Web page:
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The Arctic 30 have left Russia

The criminal prosecution of the Arctic 30 has been terminated after the Russian parliament adopted an amnesty decree marking the 20th anniversary of the country’s constitution. The non-Russian nationals were granted exit visas to leave the country and all of them have finally returned home. They spent more than three months in detention, despite the fact that the seizure of their ship and the imprisonment of the activists were deemed illegal by the International Tribunal for the Law of the Sea. As one activist said, "They didn't lock us up for what we did. They locked us up for what we stood for." Their act of civil disobedience was a courageous stand against destructive Arctic oil drilling and the onslaught of climate change.

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Photographing a frozen planet

Blog entry by Nick Cobbing | 27 October, 2011 1 comment

Along with millions of other people, last night I watched the first long awaited Frozen Planet episode. It had an extra significance as I've visited many of the same places in the arctic, particularly Greenland (that the programme...

A Frozen Planet under threat

Blog entry by Joss Garman, Greenpeace UK | 26 October, 2011 1 comment

Like millions of people I have the next few Wednesday evenings mapped out already – I’ll watching David Attenborough’s groundbreaking new series Frozen Planet . In the tradition of Planet Earth and Human Planet, this new BBC...

No oil in the Arctic for Cairn, but hazardous chemicals aplenty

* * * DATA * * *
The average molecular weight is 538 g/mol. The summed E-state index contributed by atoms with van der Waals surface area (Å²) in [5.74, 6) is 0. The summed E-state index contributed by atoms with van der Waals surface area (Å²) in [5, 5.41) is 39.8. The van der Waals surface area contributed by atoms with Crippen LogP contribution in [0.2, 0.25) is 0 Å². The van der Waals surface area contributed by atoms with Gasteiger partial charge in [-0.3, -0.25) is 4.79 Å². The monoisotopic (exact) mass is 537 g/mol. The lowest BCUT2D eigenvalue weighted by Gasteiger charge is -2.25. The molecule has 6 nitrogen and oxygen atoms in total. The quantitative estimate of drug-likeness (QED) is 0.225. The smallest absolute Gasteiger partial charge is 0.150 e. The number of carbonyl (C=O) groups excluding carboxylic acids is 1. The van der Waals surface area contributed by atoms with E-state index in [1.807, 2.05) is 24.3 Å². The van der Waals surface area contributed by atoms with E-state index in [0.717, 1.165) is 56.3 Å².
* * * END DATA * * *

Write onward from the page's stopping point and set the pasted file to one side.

Blog entry by Bex, Greenpeace UK | 29 September, 2011

Yesterday brought the news that yet another Cairn well off Greenland - the sixth so far - has come up dry . The Delta-1 well will be plugged and abandoned and Cairn now has to pin its hopes for this year's drilling season on two...

Frozen in time

Blog entry by Frida Bengtsson | 22 September, 2011 4 comments

I will never forget Pyramiden , an abandoned Russian mining town on Svalbard that I visited last year. Walking over green grass unheard of in the Arctic and passing by building complexes that could be the homes of hundreds of people.

Polar bear

Image | 21 September, 2011 at 16:44

An adult polar bear that approached the Arctic Sunrise in the sea ice west of Svalbard. Polar bears are ever curious and will often approach ships that are frozen into or breaking through the sea ice.

Sea ice: melting, melting...

Blog entry by JulietteH | 16 September, 2011 2 comments

The National Snow and Ice Data Center in the US has announced yesterday that Arctic sea ice had reached its annual minimum. It is, as we guessed last week, the second lowest extent in recorded history, just behind the all-time...

Another ordinary day in the Arctic…

Blog entry by Joss Garman | 13 September, 2011 2 comments

This afternoon I was on watch. Bear watch. Whenever there are people out on the ice, it’s necessary for a couple of people at least, and more if there’s fog, to be keeping a look out. On these occasions there’s usually one person up...

As sea-ice retreats, still no oil found in the Arctic

Blog entry by Ben Ayliffe | 13 September, 2011 1 comment

This month sees the Arctic sea ice minimum, a litmus test for the health of the global climate, with indications suggesting the extent in 2011 could be the lowest level ever. Arctic sea ice acts like the planet’s air...

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